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Live the Rock Dream

Barbara Tannenbaum
From the Print Edition:
Antonio Banderas, Nov/Dec 2005

Fantasy camps flatter every bygone sports aspiration from playing baseball with your idols to steering a racecar around an oval track. But what of us who nurtured rock'n'roll dreams, not visions of sports glory? For that desire, Bill Zabit, of Sonoma Mountain Entertainment, has created the Star Experience Records division in his $12 million Sonoma Mountain Studio Estate in the oak-shaded hills of Northern California, where you can get your ya-yas out in a professional recording setting.

Zabit lived out his own rock'n'roll dream, playing bass and singing in the Beatles tribute band Sergeant Pepper straight out of college and later and doubled for Paul McCartney in a music video. Now for a base price of $500,000 he offers other would-be mop tops the use of his studio, plus a recording team for 10 days. The producer is the legendary David Kershenbaum, who has worked with Tracy Chapman, The Jacksons, Duran Duran and Cat Stevens. The chief engineer is Scott Church, who counts Bob Dylan, the Rolling Stones, Cher and Pat Benatar among artists he has recorded. At your disposal is a Neve 8048 soundboard console, a Grotrian grand piano, vintage and custom guitars and a drum set.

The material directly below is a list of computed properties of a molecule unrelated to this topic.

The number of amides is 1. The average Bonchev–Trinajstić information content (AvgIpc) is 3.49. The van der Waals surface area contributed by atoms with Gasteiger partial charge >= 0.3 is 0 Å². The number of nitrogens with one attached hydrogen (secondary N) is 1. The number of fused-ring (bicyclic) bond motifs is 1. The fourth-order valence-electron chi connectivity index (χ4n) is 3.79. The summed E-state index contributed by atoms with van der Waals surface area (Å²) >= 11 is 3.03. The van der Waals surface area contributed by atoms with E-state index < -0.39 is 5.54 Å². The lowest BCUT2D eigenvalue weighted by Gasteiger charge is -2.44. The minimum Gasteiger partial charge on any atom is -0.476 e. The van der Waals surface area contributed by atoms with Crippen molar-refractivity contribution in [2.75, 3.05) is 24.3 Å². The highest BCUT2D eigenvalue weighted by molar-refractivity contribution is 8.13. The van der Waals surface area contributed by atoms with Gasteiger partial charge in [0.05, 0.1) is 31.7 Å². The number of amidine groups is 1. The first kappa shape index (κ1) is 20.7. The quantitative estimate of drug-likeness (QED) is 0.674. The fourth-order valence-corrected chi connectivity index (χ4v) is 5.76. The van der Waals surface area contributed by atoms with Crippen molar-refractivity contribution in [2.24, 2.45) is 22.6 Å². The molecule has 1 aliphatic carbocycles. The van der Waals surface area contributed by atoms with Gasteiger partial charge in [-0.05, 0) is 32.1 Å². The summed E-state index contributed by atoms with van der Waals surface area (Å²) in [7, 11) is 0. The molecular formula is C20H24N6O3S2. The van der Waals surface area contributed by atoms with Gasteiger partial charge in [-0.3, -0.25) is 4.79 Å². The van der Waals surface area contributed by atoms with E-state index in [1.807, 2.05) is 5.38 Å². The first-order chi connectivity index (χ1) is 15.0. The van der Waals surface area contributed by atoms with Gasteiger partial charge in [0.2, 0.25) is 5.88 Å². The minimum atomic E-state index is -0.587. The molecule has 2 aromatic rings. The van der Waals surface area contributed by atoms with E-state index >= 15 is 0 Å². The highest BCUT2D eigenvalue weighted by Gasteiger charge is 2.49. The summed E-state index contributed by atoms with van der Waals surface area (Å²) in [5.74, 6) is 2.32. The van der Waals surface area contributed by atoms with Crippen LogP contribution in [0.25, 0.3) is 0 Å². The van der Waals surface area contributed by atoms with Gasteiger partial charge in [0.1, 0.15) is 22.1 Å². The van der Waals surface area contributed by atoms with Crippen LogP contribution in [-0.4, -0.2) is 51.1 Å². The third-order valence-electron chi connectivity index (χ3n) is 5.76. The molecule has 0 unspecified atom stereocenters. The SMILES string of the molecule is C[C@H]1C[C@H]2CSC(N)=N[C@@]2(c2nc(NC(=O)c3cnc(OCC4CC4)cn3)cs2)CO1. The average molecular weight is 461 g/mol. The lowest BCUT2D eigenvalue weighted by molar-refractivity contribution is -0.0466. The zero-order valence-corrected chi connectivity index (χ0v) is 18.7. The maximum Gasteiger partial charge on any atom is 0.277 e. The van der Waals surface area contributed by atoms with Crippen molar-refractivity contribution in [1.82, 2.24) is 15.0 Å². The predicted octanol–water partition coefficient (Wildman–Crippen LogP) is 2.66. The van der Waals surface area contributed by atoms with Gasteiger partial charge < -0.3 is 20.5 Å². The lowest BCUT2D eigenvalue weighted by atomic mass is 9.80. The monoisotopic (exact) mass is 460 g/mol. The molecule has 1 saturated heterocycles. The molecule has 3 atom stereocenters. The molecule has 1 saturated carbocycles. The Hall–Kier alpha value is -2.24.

And you needn't rely solely on your own talent. For an additional price (and based on availability) bona fide rock stars will play on your tracks. Zabit will dip into his "lifetime worth of connections" to procure big names: "If it's your fantasy to have Ringo play drums on your song, we will do everything to make that happen. It all depends on availability and your budget. We call it 'touching the glitter.' "

Standard glitter includes the use of the three-story, 1760-era, colonial mansion and guest houses, the chef, the limo on call, and access to a 45-foot sport yacht. Extra glitter, such as having Cher sing the songs you wrote or recording your tracks with Mick Taylor, late of the Rolling Stones, can bump the price tag to $1.5 million. At the end of the experience, you have your recording, plus 250 copies of a graphically designed CD package and photos and a DVD that capture highlights of your brush with stardom.

"All we ask is that you sign a contract promising not to use the CD in any professional manner," Zabit adds. "It's not like Sting wants you to release his next album."

Visit www. www.studioestate.com

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